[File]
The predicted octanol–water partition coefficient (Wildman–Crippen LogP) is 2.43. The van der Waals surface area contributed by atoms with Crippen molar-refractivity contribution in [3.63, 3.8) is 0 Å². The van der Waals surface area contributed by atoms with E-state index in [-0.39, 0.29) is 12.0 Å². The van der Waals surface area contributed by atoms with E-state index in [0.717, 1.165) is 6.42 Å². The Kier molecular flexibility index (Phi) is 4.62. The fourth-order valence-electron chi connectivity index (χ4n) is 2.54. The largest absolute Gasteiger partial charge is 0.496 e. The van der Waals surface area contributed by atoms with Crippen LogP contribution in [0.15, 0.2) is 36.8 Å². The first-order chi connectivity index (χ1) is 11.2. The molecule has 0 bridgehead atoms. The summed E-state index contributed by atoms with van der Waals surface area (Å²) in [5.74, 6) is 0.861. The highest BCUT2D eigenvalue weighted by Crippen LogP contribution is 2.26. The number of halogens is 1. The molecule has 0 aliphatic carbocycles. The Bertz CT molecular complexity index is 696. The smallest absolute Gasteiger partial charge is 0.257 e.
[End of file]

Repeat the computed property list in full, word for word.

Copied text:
The predicted octanol–water partition coefficient (Wildman–Crippen LogP) is 2.43. The van der Waals surface area contributed by atoms with Crippen molar-refractivity contribution in [3.63, 3.8) is 0 Å². The van der Waals surface area contributed by atoms with E-state index in [-0.39, 0.29) is 12.0 Å². The van der Waals surface area contributed by atoms with E-state index in [0.717, 1.165) is 6.42 Å². The Kier molecular flexibility index (Phi) is 4.62. The fourth-order valence-electron chi connectivity index (χ4n) is 2.54. The largest absolute Gasteiger partial charge is 0.496 e. The van der Waals surface area contributed by atoms with Crippen LogP contribution in [0.15, 0.2) is 36.8 Å². The first-order chi connectivity index (χ1) is 11.2. The molecule has 0 bridgehead atoms. The summed E-state index contributed by atoms with van der Waals surface area (Å²) in [5.74, 6) is 0.861. The highest BCUT2D eigenvalue weighted by Crippen LogP contribution is 2.26. The number of halogens is 1. The molecule has 0 aliphatic carbocycles. The Bertz CT molecular complexity index is 696. The smallest absolute Gasteiger partial charge is 0.257 e.